By Kristin Matzke

For thousands of years, the human race has built structures to surmount many obstacles of the natural landscape. The construction of bridges reshapes the very environment in which we live, providing the means for humans and goods to cross a potentially otherwise impassible land.

Blue Earth County is home to a number of historic bridges in the state:

  • Using a bowstring through truss design, Kern Bridge was built by the Wrought Iron Bridge Company in 1873. It is located in Southbend Township but was closed to traffic in 1990. Up to that point, it was the oldest known state roadway bridge still in use. This bridge was removed in February 2020.
  • Located in Mankato, Kennedy Bridge (also known as Hungry Hollow Bridge) was built in 1883. The bridge is one of the few surviving wrought iron bridges in Minnesota. It was removed from duty and put into storage in 2007.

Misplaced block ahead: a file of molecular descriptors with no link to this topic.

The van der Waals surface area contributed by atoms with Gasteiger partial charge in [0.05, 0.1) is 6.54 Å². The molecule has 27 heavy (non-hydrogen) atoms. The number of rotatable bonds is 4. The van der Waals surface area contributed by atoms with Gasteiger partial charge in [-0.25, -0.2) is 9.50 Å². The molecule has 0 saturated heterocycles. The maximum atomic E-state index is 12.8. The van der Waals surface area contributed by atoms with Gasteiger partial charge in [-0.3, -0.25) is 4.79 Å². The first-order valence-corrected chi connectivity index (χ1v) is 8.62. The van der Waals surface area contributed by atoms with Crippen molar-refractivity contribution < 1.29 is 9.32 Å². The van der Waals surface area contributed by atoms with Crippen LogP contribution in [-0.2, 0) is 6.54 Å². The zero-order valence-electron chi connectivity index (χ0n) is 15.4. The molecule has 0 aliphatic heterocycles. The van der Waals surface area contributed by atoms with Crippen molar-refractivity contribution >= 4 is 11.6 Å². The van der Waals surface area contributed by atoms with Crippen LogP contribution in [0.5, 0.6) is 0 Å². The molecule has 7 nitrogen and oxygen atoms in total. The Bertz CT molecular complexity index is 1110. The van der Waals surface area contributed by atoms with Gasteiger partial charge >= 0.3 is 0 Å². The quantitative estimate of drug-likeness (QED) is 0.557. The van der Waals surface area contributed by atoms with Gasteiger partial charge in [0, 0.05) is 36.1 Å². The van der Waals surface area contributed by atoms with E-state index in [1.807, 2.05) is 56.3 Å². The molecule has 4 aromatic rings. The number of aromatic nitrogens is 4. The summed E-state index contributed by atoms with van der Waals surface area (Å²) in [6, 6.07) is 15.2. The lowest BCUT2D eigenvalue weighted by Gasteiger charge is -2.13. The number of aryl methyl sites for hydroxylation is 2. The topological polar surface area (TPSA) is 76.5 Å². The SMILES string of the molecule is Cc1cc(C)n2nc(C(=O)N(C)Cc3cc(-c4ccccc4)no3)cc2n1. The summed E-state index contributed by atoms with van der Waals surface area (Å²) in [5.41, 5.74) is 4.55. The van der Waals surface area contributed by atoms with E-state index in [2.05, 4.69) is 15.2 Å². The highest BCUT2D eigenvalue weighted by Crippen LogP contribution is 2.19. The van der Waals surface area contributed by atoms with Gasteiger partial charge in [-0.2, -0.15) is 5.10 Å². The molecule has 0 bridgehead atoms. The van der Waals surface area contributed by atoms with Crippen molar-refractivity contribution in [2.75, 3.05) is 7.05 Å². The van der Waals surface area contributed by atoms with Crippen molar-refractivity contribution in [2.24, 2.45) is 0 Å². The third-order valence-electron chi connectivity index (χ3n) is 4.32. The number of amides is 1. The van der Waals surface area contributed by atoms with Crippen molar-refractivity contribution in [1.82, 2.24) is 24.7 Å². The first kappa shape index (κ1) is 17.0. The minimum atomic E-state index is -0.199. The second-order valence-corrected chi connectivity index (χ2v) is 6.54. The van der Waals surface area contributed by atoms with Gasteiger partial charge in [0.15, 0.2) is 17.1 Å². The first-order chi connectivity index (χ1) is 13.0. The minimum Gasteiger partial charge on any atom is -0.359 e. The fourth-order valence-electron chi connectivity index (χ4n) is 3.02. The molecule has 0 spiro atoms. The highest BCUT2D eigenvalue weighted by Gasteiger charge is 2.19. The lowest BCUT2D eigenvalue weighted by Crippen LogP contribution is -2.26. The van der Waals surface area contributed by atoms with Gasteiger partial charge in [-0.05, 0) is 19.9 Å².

• Dodd Ford Bridge is located just south of Amboy. Built by L. H. Johnson in 1901, it was constructed using a steel suspension design. The bridge is one of only two such bridges in tact in the state.
  • Located in Cambria Township, the Marsh Concrete Rainbow Arch Bridge was constructed in 1911. It was designed by James Marsh and is the oldest example of a Marsh arch in Minnesota.
  • The Blue Earth River Bridge is a concrete bridge located in west Mankato. At 10:30 in the morning on September 15, 1931, the first to cross the then newly constructed bridge was an old buggy drawn by a bay horse with an elderly gentleman at the reins.

Bridges are often taken for granted due to how prevalent they are in transportation. These particular bridges of Blue Earth County support a cultural and historical significance, bridging the gap between the past and present.